The Brockton Enterprise reports that Brandon Cain and Alberto Velasquez both from Brockton, Massachusetts have been indicted for Carjacking and Armed Robbery While Masked. The charges follow an incident alleged to have occurred this past August. The victims reported that they were meeting with a friend whom they owed five hundred dollars. On August 23, 2011 at approximately 1:00 p.m. the two arrived at the meeting place. Two men then approached their car brandishing firearms. One of the men fired. The victims were ordered out of their car. The defendants fled making off with about one thousand two hundred dollars. One of the victims reported that Velasquez wore a mask over the lower half of his face. The police found the car abandoned and then found the defendants in the woods. In the vicinity of the defendants the police found a .22 caliber rifle and a black BB gun. Charges of ammunition possession and firearm possession were filed against Velasquez in addition to the Armed Robbery and Carjacking indictments. The case will be prosecuted in the Plymouth Superior Court.
When evaluating potential defenses to a case Massachusetts Criminal Defense Lawyers often look at the facts and ask a simple question. What is wrong with the picture? In this case it is a little strange that the victims would be sitting in a car to pay a debt rather than simply going up to the door of the creditor and making their payment. Keep in mind it is reported that the creditor is a friend. Why then wait in the car? Next, this occurred in the daytime in a densely populated middle class residential neighborhood. There is no mention of witnesses seeing a masked man walking up to a parked car. There is no mention of any witnesses hearing a gunshot. There is no mention of anyone seeing someone carrying a .22 rifle as the report states. Don’t you think that someone would have seen this? Finally, why would the defendants be “hiding” in a wooded area near the location of the abandoned car? This makes absolutely no sense. Oftentimes in cases like this it turns out that the “victim” knows the defendant and the actual facts are nowhere near as egregious as initially reported. Sometimes these types of accusations arise from disputes over ownership of the vehicle, arguments over debts or drug deals gone bad. I would expect much more than was initially reported is behind these accusations.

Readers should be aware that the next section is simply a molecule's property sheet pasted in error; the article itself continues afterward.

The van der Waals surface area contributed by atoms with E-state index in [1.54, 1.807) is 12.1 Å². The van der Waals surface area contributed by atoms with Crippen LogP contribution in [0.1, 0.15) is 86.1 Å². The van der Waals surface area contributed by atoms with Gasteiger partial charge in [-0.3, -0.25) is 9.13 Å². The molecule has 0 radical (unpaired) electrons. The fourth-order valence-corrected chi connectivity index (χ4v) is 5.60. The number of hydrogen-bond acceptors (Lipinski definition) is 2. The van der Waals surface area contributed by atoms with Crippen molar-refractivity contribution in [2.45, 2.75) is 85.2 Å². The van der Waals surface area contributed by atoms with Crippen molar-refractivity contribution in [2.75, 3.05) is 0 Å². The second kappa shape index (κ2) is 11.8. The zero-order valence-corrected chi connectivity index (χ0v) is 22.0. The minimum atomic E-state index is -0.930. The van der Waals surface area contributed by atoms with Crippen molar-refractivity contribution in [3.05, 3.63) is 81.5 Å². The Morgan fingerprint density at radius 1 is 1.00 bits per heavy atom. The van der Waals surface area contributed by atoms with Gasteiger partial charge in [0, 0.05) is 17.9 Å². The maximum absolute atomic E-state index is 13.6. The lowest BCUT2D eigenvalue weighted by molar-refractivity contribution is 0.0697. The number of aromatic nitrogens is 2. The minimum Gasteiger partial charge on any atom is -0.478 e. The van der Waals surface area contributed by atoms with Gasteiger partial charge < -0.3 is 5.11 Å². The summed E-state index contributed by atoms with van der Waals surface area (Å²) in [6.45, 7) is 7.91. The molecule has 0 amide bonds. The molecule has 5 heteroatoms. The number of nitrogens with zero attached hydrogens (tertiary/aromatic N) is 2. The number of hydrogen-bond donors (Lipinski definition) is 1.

Carjacking in Massachusetts is proscribed by Massachusetts General Laws Chapter 265 Section 21A. The law states anyone who steals a car by putting someone in fear is guilty of carjacking. The attempt does not have to be successful to satisfy the elements of the crime. Both the Massachusetts Superior Courts and the Massachusetts District Courts have jurisdiction over this crime. Nevertheless, Carjacking in Massachusetts is a felony. There is an additional aspect of this law that is pertinent to this case. If the accused uses a rifle a conviction mandates a five year state prison sentence. The district courts do not have jurisdiction over this portion of the statute. The armed robbery statute has similar language. There is a five year mandatory minimum for the masked portion of the offense as well as the use of the firearm in connection with the commission of the crime.
Our office defends these cases in Brockton and all throughout Massachusetts. We can be reached at all times either by calling us at 617-263-6800 or contacting us online. Call now to discuss your criminal case. We are here to help you.